Wake up daily to our latest coverage of business done better, directly in your inbox.


Get your weekly dose of analysis on rising corporate activism.

Select Newsletter

By signing up you agree to our privacy policy. You can opt out anytime.

Gina-Marie Cheeseman headshot

Wendy's Requires Pork Suppliers to Phase Out Cruel Gestation Crates

Sow gestation crates are incredibly confined spaces, just seven feet by two feet, that female pigs (sows) are forced to live in. They are so small that the sows can’t turn around. They are moved to a different crate to give birth, and after giving birth, are soon impregnated and put back into a gestation crate. When the pigs can’t reproduce any longer, they are sent to slaughter. Fortunately, corporations like the fast-food chain, Wendy’s are starting to require that their pork suppliers phase out the use of gestation crates. Wendy’s made the announcement on March 22, 2012, that it will require its U.S. and Canadian pork suppliers to outline plans to phase out the use of gestation crates.

Wendy’s is the latest in a number of companies to commit to phasing out gestation crates. Compass Group announced on March 8, 2012 that it is committing to eliminating all pork that comes from pigs bred using gestation crates in its U.S. supply chain by 2017. The company bills itself as the world’s largest food and support services, and runs dining operations at over 10,000 schools, colleges and universities, corporations, hospitals and senior living centers, and sports and entertainment venue across the U.S. Since Compass Group buys 38 million pounds of pork a year, it’s commitment to phasing out gestation crates is significant.

Bon Appétit Management Company announced on February 21, 2012 that it will require all the pork it serves, three million pounds a year, be produced without the use of gestation crates. The policy will be “phased in by 2015,” according to a press release. The company operates over 400 cafes for corporations, universities, museums and specialty venues in 31 states.

Another major fast-food chain, McDonald’s announced on February 13, 2012 that it will require its U.S. pork suppliers to outline plans to phase out gestation crates. McDonald’s is one of Smithfield Foods', the largest pork producers on the planet, largest buyers. In December, Smithfield announced plans to completely phase out the use of gestation crates by 2017. The company first committed to phasing out the use of the crates in 2007, but didn’t commit to a timeline then. The Humane Society pressed Smithfield to commit to a timeline.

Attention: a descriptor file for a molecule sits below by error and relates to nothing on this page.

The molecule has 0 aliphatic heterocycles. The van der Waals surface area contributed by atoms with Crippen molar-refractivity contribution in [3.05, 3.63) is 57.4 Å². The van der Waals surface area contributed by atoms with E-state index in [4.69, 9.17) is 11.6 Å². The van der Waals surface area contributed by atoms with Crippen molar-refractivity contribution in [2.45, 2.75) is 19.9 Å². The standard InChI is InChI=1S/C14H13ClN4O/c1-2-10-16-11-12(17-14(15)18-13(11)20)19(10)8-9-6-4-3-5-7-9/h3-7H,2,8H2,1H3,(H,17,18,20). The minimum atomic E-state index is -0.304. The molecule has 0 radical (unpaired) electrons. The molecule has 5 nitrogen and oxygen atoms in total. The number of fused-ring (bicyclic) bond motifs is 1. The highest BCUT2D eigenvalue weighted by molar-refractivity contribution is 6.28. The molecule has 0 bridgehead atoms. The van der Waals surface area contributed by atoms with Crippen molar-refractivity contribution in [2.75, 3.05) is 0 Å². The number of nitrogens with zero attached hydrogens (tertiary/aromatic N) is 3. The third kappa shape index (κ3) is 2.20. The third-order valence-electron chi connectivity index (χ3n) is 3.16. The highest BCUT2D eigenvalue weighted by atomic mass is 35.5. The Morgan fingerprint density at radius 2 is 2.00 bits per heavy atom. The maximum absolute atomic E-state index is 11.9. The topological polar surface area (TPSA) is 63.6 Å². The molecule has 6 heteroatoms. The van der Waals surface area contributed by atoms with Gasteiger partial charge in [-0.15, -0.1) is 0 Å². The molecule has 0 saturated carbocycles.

Neither McDonald’s nor Wendy’s committed to a timeline for phasing out the use of gestation crates by its suppliers. Just as the Humane Society had to press Smithfield to commit to a timeline, chances are great that the organization will end up in a few years having to press both fast-food companies to commit to a timeline.

How gestation crates came to be used

In a blog post, Whole Foods Market reminds consumers that it banned the use of gestation crates “by all of our pork suppliers” in 2003. The blog posts also included information about how the pork industry first began using gestation crates. The “demand for cheaper meat” in the 1960s and 1970s “forced most farmers to raise hogs in barns so that they could produce more pork without having to increase their farm size,” the post states.

Factory farming and the increased appetite for meat are the reasons why cruel things like gestation creates exist. In 1970, Americans ate 168 pounds of meat a year, according to USDA statistics. In 2005, Americans ate 185 pounds a year. Until Americans commit to eating less meat, factory farming will be a reality.

Photo credits: factoryfarming.com photo gallery

Gina-Marie Cheeseman headshotGina-Marie Cheeseman

Gina-Marie is a freelance writer and journalist armed with a degree in journalism, and a passion for social justice, including the environment and sustainability. She writes for various websites, and has made the 75+ Environmentalists to Follow list by Mashable.com.

Read more stories by Gina-Marie Cheeseman

More stories from Energy & Environment